Thu Oct 19 2023
The Essential Value of LightRocket's Human Touch in Providing Great Service
A group of people doing a high five. Photo by olia danilevich
If there's one thing we've learned at LightRocket, it's the value of great service.
We've spent more than two decades developing and refining the LightRocket Enterprise media management system, a process we believe has added a great deal of value to our product.
With each passing year, I realise that for all the value we add to our platform through the development of new features, it's our personalized and bespoke approach that sets us apart from the competition. If our clients love our software, they love our service even more.
Now, there's service and there's service. The differences in how that service is perceived and experienced, depends on how far a company is prepared to go to keep their customers happy.
After all, there's always a sense that once a transaction has taken place, once a deal has been done and a product is sold, a company's level of attention is bound to dip. This is how it often goes: once the money is in the bank, a company makes sure their customer is happy enough not to complain, and they move on to the next deal.
We all know that the essential triangle of value for any business flows between product, sales, and service. Having a worthwhile product to sell, understanding how to sell that product and then providing an excellent service so that customers get both satisfaction and value from their investment. The holy grail for any business is to ensure that each of these three points are strong.
Business People Collaborating in a Meeting. Photo by Kampus Production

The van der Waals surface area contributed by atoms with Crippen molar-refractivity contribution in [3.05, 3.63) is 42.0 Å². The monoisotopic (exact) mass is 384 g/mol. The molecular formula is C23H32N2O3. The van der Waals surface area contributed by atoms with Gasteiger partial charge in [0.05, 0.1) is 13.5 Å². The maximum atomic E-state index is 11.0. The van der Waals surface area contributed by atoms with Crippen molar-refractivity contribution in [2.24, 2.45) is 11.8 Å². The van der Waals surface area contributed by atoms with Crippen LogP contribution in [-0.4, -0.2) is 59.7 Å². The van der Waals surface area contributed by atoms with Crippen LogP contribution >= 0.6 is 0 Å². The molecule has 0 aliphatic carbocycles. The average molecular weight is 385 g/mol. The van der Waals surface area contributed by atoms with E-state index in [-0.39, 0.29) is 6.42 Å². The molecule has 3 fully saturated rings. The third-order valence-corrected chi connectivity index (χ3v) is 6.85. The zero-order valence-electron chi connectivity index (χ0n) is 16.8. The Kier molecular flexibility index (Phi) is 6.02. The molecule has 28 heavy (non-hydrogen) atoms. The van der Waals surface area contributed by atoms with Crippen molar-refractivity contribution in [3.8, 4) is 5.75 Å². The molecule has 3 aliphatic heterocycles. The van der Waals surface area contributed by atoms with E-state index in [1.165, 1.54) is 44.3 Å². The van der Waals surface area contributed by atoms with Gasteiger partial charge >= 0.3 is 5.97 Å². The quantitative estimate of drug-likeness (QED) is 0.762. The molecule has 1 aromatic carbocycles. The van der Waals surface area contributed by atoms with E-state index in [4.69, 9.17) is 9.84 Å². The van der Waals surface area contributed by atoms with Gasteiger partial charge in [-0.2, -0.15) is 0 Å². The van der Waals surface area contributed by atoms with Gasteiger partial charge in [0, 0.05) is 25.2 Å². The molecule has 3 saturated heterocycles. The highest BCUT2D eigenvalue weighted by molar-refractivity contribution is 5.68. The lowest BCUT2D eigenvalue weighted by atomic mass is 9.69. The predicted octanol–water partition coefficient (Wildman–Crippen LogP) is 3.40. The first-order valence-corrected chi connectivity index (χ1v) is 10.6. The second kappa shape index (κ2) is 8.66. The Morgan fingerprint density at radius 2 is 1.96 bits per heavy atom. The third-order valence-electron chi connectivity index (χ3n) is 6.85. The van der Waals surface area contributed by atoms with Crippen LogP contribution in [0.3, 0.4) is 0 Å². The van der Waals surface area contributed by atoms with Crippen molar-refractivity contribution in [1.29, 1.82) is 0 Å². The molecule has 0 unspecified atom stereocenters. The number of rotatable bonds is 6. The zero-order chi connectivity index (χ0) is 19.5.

LightRocket: an expression of Peter & Yvan's passion for photography
At LightRocket, we know that our digital asset management system is one of the best available. The unique strength of our product development lies in the fact that our media management platform is an extension of our direct professional experience and passion.
LightRocket's co-founders (myself and Peter Charlesworth) were both photojournalists. We both come from the world of media. In its earliest incarnation as a digital photo agency, our company was among the first generation to understand the power of digital photography - and the changes it would bring.
The LightRocket DAM system, therefore, is not purely a business idea dreamed up by a pair of entrepreneurial 'geeks' (though many fantastic businesses are the fruits of such endeavours), it is an extension of our passion.
This passion for what we do, has fed our drive to solve the 'problem' of digital archive management. LightRocket is an extremely product-focused organization. Every single day we are churning over ideas, testing concepts, listening to and collaborating with our clients.
All of that energy drives us towards a stronger product. I often say to our clients that LightRocket isn't so much a product as it is a 'project'. It is an evolutive journey that, by definition, has no end; because we can always do things better. There are always existing problems we haven't thought of yet and new problems that need solving.